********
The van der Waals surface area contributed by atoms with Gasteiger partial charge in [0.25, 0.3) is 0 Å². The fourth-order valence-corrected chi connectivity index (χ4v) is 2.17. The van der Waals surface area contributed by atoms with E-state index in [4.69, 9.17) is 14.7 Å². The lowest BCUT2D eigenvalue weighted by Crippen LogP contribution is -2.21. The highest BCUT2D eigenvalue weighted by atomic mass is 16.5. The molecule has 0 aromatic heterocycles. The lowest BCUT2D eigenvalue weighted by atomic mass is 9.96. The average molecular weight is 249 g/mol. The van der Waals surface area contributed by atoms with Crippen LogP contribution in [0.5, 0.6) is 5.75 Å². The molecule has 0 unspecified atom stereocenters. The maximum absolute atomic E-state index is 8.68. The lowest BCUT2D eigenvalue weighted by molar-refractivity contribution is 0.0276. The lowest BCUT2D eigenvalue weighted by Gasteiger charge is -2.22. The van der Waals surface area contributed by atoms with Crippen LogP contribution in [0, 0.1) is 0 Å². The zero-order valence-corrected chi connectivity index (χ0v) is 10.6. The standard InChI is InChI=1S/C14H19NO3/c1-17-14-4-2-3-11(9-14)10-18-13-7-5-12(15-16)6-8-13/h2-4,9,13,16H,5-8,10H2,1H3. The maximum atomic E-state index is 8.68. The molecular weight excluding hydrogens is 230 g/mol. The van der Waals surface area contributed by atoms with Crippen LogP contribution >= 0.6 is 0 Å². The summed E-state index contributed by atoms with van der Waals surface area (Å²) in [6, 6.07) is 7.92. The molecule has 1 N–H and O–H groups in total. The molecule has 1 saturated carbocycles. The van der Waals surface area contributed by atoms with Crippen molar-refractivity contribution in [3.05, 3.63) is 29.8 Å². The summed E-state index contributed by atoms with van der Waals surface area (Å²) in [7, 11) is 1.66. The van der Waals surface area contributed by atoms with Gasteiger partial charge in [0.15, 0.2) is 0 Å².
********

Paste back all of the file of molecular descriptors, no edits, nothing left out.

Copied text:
The van der Waals surface area contributed by atoms with Gasteiger partial charge in [0.25, 0.3) is 0 Å². The fourth-order valence-corrected chi connectivity index (χ4v) is 2.17. The van der Waals surface area contributed by atoms with E-state index in [4.69, 9.17) is 14.7 Å². The lowest BCUT2D eigenvalue weighted by Crippen LogP contribution is -2.21. The highest BCUT2D eigenvalue weighted by atomic mass is 16.5. The molecule has 0 aromatic heterocycles. The lowest BCUT2D eigenvalue weighted by atomic mass is 9.96. The average molecular weight is 249 g/mol. The van der Waals surface area contributed by atoms with Crippen LogP contribution in [0.5, 0.6) is 5.75 Å². The molecule has 0 unspecified atom stereocenters. The maximum absolute atomic E-state index is 8.68. The lowest BCUT2D eigenvalue weighted by molar-refractivity contribution is 0.0276. The lowest BCUT2D eigenvalue weighted by Gasteiger charge is -2.22. The van der Waals surface area contributed by atoms with Crippen LogP contribution in [0, 0.1) is 0 Å². The zero-order valence-corrected chi connectivity index (χ0v) is 10.6. The standard InChI is InChI=1S/C14H19NO3/c1-17-14-4-2-3-11(9-14)10-18-13-7-5-12(15-16)6-8-13/h2-4,9,13,16H,5-8,10H2,1H3. The maximum atomic E-state index is 8.68. The molecular weight excluding hydrogens is 230 g/mol. The van der Waals surface area contributed by atoms with Crippen LogP contribution >= 0.6 is 0 Å². The summed E-state index contributed by atoms with van der Waals surface area (Å²) in [6, 6.07) is 7.92. The molecule has 1 N–H and O–H groups in total. The molecule has 1 saturated carbocycles. The van der Waals surface area contributed by atoms with Crippen molar-refractivity contribution in [3.05, 3.63) is 29.8 Å². The summed E-state index contributed by atoms with van der Waals surface area (Å²) in [7, 11) is 1.66. The van der Waals surface area contributed by atoms with Gasteiger partial charge in [0.15, 0.2) is 0 Å².